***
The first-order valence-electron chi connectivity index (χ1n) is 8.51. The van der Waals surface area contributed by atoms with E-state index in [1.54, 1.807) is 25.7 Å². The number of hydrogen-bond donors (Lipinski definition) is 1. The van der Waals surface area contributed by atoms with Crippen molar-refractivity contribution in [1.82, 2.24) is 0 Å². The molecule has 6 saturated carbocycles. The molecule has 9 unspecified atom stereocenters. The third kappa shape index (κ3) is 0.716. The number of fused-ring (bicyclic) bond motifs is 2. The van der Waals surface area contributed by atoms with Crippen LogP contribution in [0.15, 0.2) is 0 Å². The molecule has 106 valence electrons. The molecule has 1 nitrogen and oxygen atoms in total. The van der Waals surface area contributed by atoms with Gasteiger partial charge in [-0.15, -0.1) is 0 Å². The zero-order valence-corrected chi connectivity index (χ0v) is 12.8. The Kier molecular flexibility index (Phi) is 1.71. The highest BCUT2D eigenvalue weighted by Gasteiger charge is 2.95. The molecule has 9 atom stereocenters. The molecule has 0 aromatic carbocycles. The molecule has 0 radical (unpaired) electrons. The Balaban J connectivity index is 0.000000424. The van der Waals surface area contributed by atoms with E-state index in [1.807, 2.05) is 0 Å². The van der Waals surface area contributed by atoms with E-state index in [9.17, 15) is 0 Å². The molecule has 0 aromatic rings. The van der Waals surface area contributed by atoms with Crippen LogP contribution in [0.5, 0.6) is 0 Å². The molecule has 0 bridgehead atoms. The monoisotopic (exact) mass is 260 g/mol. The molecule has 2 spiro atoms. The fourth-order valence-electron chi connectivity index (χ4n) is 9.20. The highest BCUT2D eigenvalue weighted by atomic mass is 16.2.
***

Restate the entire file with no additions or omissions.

The first-order valence-electron chi connectivity index (χ1n) is 8.51. The van der Waals surface area contributed by atoms with E-state index in [1.54, 1.807) is 25.7 Å². The number of hydrogen-bond donors (Lipinski definition) is 1. The van der Waals surface area contributed by atoms with Crippen molar-refractivity contribution in [1.82, 2.24) is 0 Å². The molecule has 6 saturated carbocycles. The molecule has 9 unspecified atom stereocenters. The third kappa shape index (κ3) is 0.716. The number of fused-ring (bicyclic) bond motifs is 2. The van der Waals surface area contributed by atoms with Crippen LogP contribution in [0.15, 0.2) is 0 Å². The molecule has 106 valence electrons. The molecule has 1 nitrogen and oxygen atoms in total. The van der Waals surface area contributed by atoms with Gasteiger partial charge in [-0.15, -0.1) is 0 Å². The zero-order valence-corrected chi connectivity index (χ0v) is 12.8. The Kier molecular flexibility index (Phi) is 1.71. The highest BCUT2D eigenvalue weighted by Gasteiger charge is 2.95. The molecule has 9 atom stereocenters. The molecule has 0 aromatic carbocycles. The molecule has 0 radical (unpaired) electrons. The Balaban J connectivity index is 0.000000424. The van der Waals surface area contributed by atoms with E-state index in [1.807, 2.05) is 0 Å². The van der Waals surface area contributed by atoms with E-state index in [9.17, 15) is 0 Å². The molecule has 0 aromatic rings. The van der Waals surface area contributed by atoms with Crippen LogP contribution in [0.5, 0.6) is 0 Å². The molecule has 0 bridgehead atoms. The monoisotopic (exact) mass is 260 g/mol. The molecule has 2 spiro atoms. The fourth-order valence-electron chi connectivity index (χ4n) is 9.20. The highest BCUT2D eigenvalue weighted by atomic mass is 16.2.